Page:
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Politics, Character Assassination and the Fight Against Corruption in Sierra Leone

Politics, Character Assassination and the Fight Against Corruption in Sierra Leone

That the fight against corruption in the West African state of Sierra Leone is a herculean task would surely be an understatement. This is one of the conclusions reached at a two-hour interactive session on the topic “Di Corruption Fet: Salone Go Able”? (The fight against corruption, will Sierra Leone be able?) organized by the BBC Media Action Wednesday, May 01, 2013 at the British Council hall at Tower Hill in Freetown.

Indeed, the BBC Media Action has every reason to organize such a forum, recognizing that corruption, wherever it exists, would not only have the potential to undermine democracy, but the negative impact it would have on the general socio-economic development of the state and service delivery would just be too enormous.

It is against this background that the erstwhile Sierra Leone People’s Party led Government under President Ahmed Tejan Kabbah should be heartily congratulated for enacting the 2000 Anti corruption Act as a mechanism of formally fighting graft in a country whose civil war in the 1990s was partly attributed to high profile corruption.

Just last year, that global anti graft agency, Transparency International (TI) published its Corruption Perception Index (CPI) report in which Sierra Leone was ranked 123 out of the 176 countries surveyed thereby making the country leaped 11 places up in the fight against corruption. This, according to many social observers, has largely been attributed the bold steps being taken by President Dr. Ernest Bai Koroma who had cause for the ACC Act to be revised in 2008 and the political process removed when it comes to prosecuting graft cases.

However, in spite the cogent strides the government is making in the fight against corruption, the role of the media and politics has also become very suspect. It is common knowledge that a cross-section of the press has allowed itself to be used and misused by opposing political camps under the guise of fighting corruption. And, this is where one would readily agree with one of the lead-discussants at the BBC Media Action forum at the British council, Nanette Thomas who unapologetically singled out a cross-section of the media and lavished them with barrage of criticisms for its irresponsibility in berating personalities, sometimes unfoundedly, in their reportage of corruption allegation against public officials.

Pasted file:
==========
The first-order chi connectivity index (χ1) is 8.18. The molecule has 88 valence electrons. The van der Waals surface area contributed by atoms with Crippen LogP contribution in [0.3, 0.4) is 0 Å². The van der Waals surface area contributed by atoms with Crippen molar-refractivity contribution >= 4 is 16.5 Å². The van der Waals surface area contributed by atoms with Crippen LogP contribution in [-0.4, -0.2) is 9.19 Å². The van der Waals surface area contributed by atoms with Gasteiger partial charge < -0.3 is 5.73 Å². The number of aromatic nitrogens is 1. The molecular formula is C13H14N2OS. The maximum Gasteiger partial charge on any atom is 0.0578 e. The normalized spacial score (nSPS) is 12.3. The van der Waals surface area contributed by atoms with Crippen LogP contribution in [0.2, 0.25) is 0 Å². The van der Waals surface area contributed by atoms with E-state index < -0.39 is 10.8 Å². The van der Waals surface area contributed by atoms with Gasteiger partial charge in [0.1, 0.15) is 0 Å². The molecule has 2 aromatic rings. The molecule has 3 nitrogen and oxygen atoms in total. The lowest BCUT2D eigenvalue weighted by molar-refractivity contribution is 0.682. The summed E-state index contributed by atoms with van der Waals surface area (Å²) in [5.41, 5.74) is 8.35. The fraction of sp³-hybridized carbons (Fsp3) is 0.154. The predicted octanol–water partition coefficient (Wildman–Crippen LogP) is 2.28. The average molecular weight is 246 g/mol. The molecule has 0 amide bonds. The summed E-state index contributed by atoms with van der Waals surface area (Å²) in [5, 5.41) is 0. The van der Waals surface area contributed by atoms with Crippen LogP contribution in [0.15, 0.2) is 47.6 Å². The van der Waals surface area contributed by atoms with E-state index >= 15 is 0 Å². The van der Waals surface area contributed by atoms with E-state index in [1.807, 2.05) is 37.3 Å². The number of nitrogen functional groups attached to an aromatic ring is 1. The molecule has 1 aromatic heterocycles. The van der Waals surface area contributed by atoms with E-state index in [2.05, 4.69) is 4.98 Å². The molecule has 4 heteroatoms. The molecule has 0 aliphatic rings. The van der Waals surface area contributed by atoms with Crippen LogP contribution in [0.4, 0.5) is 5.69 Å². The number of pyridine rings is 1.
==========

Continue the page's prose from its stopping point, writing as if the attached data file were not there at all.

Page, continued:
This brings to mind the unfounded allegations the opposition trumpeted and published by the main stream media that president Dr. Ernest Bai Koroma had bought a house in London, UK at the staggering sum of two million pounds. When this assertion boomeranged, another allegation was manufactured against the sister of the President to have been awarded a contract worth about 30 million United States dollars for the installation of solar street lights. This proved to be futile allegations and President Koroma won a resounding 58.7 comfortable win in the last November 17 presidential elections.

But it was not President Koroma alone who has been singled out and pounded by the press and the opposition. One could recall the brash Dr. James Jonah, a Sierra Leonean who made us proud as a country by virtue of his tremendous contribution to global peace and security through diplomacy in his capacity as UN Under Secretary-General responsible for Political Affairs. No sooner rumuors started making the rounds that he was going to be President Tejan Kabbah’s successor than he attracted the wrath of the press. With many options under his belt, Dr. Jonah packed and left for the US where he continues to enjoy respect and value for his work.

As if history is repeating itself, one person that has come under a barrage of press criticisms is erstwhile Minister of Foreign Affairs and International Cooperation and Health and Sanitation respectively during the presidency of Dr. Ernest Bai Koroma, Mrs. Zainab Hawa Bangura.

First, immediately she was made Foreign Minister (second female to hold that position in the country’s history after Shirley Gbujama) than patriarchs who felt threatened by Mrs. Bangura’s steeled personality went to work attacking her feminine disposition in the office. One scandal and another ranging from the sale of rice meant for poor mother Sierra Leone to soliciting thousands of dollars from Sultans in the Middle East in readiness to challenge incumbent President Ernest Bai Koroma were manufactured and sold through the mainstream media. Indubitably, the public saw it as a foregone conclusion when a cabinet reshuffle saw Mrs. Bangura moved to the Ministry of Health and Sanitation.

Even though I would have loved to meet with Mrs. Bangura before she left Sierra Leone to up a United Nations appointment as Special Representative of the Secretary General on Sexual Violence in Conflict at the level of Under-Secretary-General, still I felt bad, if not guilty, to have been remotely part of a grand conspiracy hatched against her when the misappropriation of GAVI funds at the Ministry of Health and Sanitation came to light.

Even though Mrs. Bangura has been exonerated by the Ministry of Health and Sanitation and also by the GAVI Alliance of her non-complicity in the misappropriation of GAVI funds because the said act occurred before she was even posted to the said Ministry, yet politics has come into play again.